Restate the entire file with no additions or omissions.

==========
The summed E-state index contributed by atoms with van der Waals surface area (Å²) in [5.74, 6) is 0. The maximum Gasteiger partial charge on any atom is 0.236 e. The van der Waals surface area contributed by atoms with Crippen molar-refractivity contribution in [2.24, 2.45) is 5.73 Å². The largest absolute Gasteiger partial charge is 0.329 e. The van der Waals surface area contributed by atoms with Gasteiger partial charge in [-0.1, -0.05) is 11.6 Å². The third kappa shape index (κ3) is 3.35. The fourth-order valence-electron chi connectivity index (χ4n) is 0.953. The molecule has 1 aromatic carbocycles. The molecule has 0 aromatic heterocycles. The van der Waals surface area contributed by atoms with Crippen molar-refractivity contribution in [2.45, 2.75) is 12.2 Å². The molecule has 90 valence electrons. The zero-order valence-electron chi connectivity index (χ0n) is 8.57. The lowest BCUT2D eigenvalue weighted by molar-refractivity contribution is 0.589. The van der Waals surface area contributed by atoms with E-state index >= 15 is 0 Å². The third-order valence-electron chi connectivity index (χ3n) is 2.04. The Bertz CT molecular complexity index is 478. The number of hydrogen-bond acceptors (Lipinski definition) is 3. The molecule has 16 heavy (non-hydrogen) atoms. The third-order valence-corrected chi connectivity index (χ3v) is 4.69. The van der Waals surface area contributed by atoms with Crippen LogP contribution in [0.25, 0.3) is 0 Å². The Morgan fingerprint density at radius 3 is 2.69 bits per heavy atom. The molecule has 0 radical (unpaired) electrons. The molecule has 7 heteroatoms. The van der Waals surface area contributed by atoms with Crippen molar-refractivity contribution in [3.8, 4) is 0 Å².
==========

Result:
The summed E-state index contributed by atoms with van der Waals surface area (Å²) in [5.74, 6) is 0. The maximum Gasteiger partial charge on any atom is 0.236 e. The van der Waals surface area contributed by atoms with Crippen molar-refractivity contribution in [2.24, 2.45) is 5.73 Å². The largest absolute Gasteiger partial charge is 0.329 e. The van der Waals surface area contributed by atoms with Gasteiger partial charge in [-0.1, -0.05) is 11.6 Å². The third kappa shape index (κ3) is 3.35. The fourth-order valence-electron chi connectivity index (χ4n) is 0.953. The molecule has 1 aromatic carbocycles. The molecule has 0 aromatic heterocycles. The van der Waals surface area contributed by atoms with Crippen molar-refractivity contribution in [2.45, 2.75) is 12.2 Å². The molecule has 90 valence electrons. The zero-order valence-electron chi connectivity index (χ0n) is 8.57. The lowest BCUT2D eigenvalue weighted by molar-refractivity contribution is 0.589. The van der Waals surface area contributed by atoms with E-state index >= 15 is 0 Å². The third-order valence-electron chi connectivity index (χ3n) is 2.04. The Bertz CT molecular complexity index is 478. The number of hydrogen-bond acceptors (Lipinski definition) is 3. The molecule has 16 heavy (non-hydrogen) atoms. The third-order valence-corrected chi connectivity index (χ3v) is 4.69. The van der Waals surface area contributed by atoms with Crippen LogP contribution in [0.25, 0.3) is 0 Å². The Morgan fingerprint density at radius 3 is 2.69 bits per heavy atom. The molecule has 0 radical (unpaired) electrons. The molecule has 7 heteroatoms. The van der Waals surface area contributed by atoms with Crippen molar-refractivity contribution in [3.8, 4) is 0 Å².